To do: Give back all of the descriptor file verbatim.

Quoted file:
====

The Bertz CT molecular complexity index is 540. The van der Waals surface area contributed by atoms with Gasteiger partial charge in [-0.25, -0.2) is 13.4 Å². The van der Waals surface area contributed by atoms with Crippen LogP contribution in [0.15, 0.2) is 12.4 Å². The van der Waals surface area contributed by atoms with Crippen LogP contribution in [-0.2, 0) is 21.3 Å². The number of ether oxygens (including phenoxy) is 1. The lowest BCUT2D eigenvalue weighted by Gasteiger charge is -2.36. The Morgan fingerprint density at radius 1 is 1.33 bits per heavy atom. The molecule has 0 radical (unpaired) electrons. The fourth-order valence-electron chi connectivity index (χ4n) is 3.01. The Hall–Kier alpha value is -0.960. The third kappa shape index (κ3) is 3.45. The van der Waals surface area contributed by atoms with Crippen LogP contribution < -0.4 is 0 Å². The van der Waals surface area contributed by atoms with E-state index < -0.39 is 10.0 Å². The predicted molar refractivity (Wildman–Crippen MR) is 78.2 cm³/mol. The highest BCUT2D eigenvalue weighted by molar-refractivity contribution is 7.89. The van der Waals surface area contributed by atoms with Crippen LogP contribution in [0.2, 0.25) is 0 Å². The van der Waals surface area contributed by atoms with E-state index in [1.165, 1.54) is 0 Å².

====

The Bertz CT molecular complexity index is 540. The van der Waals surface area contributed by atoms with Gasteiger partial charge in [-0.25, -0.2) is 13.4 Å². The van der Waals surface area contributed by atoms with Crippen LogP contribution in [0.15, 0.2) is 12.4 Å². The van der Waals surface area contributed by atoms with Crippen LogP contribution in [-0.2, 0) is 21.3 Å². The number of ether oxygens (including phenoxy) is 1. The lowest BCUT2D eigenvalue weighted by Gasteiger charge is -2.36. The Morgan fingerprint density at radius 1 is 1.33 bits per heavy atom. The molecule has 0 radical (unpaired) electrons. The fourth-order valence-electron chi connectivity index (χ4n) is 3.01. The Hall–Kier alpha value is -0.960. The third kappa shape index (κ3) is 3.45. The van der Waals surface area contributed by atoms with Crippen LogP contribution < -0.4 is 0 Å². The van der Waals surface area contributed by atoms with E-state index < -0.39 is 10.0 Å². The predicted molar refractivity (Wildman–Crippen MR) is 78.2 cm³/mol. The highest BCUT2D eigenvalue weighted by molar-refractivity contribution is 7.89. The van der Waals surface area contributed by atoms with Crippen LogP contribution in [0.2, 0.25) is 0 Å². The van der Waals surface area contributed by atoms with E-state index in [1.165, 1.54) is 0 Å².